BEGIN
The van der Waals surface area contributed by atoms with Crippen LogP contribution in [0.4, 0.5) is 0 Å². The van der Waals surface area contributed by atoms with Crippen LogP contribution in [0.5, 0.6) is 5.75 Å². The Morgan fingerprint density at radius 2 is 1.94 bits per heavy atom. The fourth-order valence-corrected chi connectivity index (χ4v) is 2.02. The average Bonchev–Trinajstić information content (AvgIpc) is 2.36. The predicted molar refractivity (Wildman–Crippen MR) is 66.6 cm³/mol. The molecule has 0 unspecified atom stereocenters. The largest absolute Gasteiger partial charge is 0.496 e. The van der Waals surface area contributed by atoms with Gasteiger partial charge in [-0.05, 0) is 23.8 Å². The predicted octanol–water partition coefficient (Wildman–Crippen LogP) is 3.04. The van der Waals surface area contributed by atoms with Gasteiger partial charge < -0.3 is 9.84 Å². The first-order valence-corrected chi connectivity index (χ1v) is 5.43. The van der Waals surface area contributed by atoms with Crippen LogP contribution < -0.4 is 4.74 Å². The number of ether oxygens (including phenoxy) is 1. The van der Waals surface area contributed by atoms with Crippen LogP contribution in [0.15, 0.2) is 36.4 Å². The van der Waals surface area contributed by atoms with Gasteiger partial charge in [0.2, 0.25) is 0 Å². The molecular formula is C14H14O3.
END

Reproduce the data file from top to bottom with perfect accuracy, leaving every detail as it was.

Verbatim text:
The van der Waals surface area contributed by atoms with Crippen LogP contribution in [0.4, 0.5) is 0 Å². The van der Waals surface area contributed by atoms with Crippen LogP contribution in [0.5, 0.6) is 5.75 Å². The Morgan fingerprint density at radius 2 is 1.94 bits per heavy atom. The fourth-order valence-corrected chi connectivity index (χ4v) is 2.02. The average Bonchev–Trinajstić information content (AvgIpc) is 2.36. The predicted molar refractivity (Wildman–Crippen MR) is 66.6 cm³/mol. The molecule has 0 unspecified atom stereocenters. The largest absolute Gasteiger partial charge is 0.496 e. The van der Waals surface area contributed by atoms with Gasteiger partial charge in [-0.05, 0) is 23.8 Å². The predicted octanol–water partition coefficient (Wildman–Crippen LogP) is 3.04. The van der Waals surface area contributed by atoms with Gasteiger partial charge < -0.3 is 9.84 Å². The first-order valence-corrected chi connectivity index (χ1v) is 5.43. The van der Waals surface area contributed by atoms with Crippen LogP contribution < -0.4 is 4.74 Å². The number of ether oxygens (including phenoxy) is 1. The van der Waals surface area contributed by atoms with Crippen LogP contribution in [0.15, 0.2) is 36.4 Å². The van der Waals surface area contributed by atoms with Gasteiger partial charge in [0.2, 0.25) is 0 Å². The molecular formula is C14H14O3.